Doug Stephenson coaching me. He is a Speaking Coach extraordinaire of and an integral part of the TEDx Tucson team.

They didn’t change their minds. Neither did I.

The Breathing Fire Salon for TEDx Tucson was announced. March 4, 2017. A Saturday evening. It was going to happen. For real. Now, I had real reason to be scared. So I prepared. And prepared, and prepared. In between big life changing events.

During that year, I was burglarized and moved to a few temporary houses. Life was kind of a drag. And I was worn out and exhausted. I was being kneaded this way and that with a plethora of emotions from moving across the country and missing everyone back east, and the trauma of being violated from the burglary. Oh, and writing and publishing a book. What a freaking year (trying not to use profanity, here.).

In January 2017, my friend Nooshie and I drove to Phoenix to find the perfect outfit for my time on the red round rug. I wanted to honor the American Suffragettes by wearing a pantsuit. And in a vision I had about 6 years earlier, I had seen myself wearing white, beige, and light colors on stage. I wore “bone” for the audition. After trapsing around the Scottsdale Fashion Square Mall and Phoenix Biltmore Fashion Park Mall, I found the perfect St. John jacket. In the St. John store. The jacket was so beautiful. And damned expensive. I bought it.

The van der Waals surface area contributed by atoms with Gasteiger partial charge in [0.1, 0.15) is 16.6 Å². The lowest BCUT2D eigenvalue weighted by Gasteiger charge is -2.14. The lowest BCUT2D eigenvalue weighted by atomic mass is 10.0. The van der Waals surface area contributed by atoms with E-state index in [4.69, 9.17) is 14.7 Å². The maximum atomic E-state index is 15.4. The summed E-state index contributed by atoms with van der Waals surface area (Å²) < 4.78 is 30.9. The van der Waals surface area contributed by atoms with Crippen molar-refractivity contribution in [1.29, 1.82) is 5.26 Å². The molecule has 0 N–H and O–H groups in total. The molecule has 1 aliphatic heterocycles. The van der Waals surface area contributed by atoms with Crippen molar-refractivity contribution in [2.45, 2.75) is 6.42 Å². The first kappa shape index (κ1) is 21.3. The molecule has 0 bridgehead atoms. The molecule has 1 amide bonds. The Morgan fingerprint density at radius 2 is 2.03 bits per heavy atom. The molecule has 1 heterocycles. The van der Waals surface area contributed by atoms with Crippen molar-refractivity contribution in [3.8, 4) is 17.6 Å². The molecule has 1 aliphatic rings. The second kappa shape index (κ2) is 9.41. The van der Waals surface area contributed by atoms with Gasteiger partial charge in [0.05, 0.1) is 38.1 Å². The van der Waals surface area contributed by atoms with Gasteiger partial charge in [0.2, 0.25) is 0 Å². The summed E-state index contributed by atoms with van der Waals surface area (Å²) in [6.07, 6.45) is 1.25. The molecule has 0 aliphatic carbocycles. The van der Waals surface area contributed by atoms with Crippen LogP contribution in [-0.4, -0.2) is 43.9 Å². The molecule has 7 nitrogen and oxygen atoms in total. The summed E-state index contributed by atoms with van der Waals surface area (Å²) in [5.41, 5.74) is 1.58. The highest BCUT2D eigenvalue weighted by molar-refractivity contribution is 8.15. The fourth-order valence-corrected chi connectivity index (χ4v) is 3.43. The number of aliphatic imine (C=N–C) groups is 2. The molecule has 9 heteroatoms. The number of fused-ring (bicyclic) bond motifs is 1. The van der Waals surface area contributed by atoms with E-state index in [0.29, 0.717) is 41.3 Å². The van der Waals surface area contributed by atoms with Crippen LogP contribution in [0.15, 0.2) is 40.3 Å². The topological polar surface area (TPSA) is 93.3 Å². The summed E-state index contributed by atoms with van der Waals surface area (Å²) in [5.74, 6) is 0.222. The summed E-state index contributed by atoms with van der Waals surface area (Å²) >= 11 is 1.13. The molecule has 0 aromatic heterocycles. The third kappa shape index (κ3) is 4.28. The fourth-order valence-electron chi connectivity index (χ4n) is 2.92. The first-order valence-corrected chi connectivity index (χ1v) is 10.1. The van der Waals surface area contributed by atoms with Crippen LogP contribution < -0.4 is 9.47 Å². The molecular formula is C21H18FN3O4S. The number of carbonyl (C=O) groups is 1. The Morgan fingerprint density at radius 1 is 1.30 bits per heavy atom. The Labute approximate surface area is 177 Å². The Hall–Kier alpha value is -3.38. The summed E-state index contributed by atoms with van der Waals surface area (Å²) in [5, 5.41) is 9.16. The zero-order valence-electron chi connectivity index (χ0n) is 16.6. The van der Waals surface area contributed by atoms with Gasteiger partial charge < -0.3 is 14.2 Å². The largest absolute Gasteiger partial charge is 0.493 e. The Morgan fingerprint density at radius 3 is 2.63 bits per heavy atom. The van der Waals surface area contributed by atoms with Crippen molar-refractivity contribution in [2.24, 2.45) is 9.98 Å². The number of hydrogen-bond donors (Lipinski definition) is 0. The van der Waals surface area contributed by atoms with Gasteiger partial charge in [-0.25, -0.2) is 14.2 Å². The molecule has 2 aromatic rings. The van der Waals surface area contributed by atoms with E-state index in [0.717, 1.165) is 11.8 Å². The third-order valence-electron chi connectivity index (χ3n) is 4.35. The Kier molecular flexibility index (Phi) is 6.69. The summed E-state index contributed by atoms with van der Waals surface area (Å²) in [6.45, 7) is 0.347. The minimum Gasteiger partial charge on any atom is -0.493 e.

Time passed. I practiced more and more. Then the day came.

As soon as I awoke on March 4, 2017 the darnedest thing happened. I forgot to breathe. We’re talking about an autonomic nervous system disorder, of sorts. My biology apparently thought I was in deep danger. A nightmare that I couldn’t wake up from. I had to keep reminding myself to take intentional deep breaths. My body wanted to seize up and find a safe hiding place. But the show had to go on. There was something about me swearing on stage that just had to be done. There was something about sharing deep intimate stories of abuse, that had to happen.